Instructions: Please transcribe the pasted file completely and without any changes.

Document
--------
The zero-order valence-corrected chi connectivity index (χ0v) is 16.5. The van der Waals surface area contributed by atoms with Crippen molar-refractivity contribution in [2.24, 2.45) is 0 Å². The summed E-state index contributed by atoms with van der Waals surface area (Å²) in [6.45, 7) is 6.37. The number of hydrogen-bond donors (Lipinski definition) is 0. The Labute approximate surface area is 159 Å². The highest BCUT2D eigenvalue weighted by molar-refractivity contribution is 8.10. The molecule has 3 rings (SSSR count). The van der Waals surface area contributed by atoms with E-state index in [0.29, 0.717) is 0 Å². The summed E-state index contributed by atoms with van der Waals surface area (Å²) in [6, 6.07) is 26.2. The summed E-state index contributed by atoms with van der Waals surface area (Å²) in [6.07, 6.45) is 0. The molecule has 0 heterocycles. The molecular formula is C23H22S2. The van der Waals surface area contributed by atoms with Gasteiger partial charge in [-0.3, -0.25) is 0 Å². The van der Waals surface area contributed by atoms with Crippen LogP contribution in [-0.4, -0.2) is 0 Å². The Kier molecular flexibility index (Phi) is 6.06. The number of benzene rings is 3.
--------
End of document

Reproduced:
The zero-order valence-corrected chi connectivity index (χ0v) is 16.5. The van der Waals surface area contributed by atoms with Crippen molar-refractivity contribution in [2.24, 2.45) is 0 Å². The summed E-state index contributed by atoms with van der Waals surface area (Å²) in [6.45, 7) is 6.37. The number of hydrogen-bond donors (Lipinski definition) is 0. The Labute approximate surface area is 159 Å². The highest BCUT2D eigenvalue weighted by molar-refractivity contribution is 8.10. The molecule has 3 rings (SSSR count). The van der Waals surface area contributed by atoms with E-state index in [0.29, 0.717) is 0 Å². The summed E-state index contributed by atoms with van der Waals surface area (Å²) in [6, 6.07) is 26.2. The summed E-state index contributed by atoms with van der Waals surface area (Å²) in [6.07, 6.45) is 0. The molecule has 0 heterocycles. The molecular formula is C23H22S2. The van der Waals surface area contributed by atoms with Gasteiger partial charge in [-0.3, -0.25) is 0 Å². The van der Waals surface area contributed by atoms with Crippen LogP contribution in [-0.4, -0.2) is 0 Å². The Kier molecular flexibility index (Phi) is 6.06. The number of benzene rings is 3.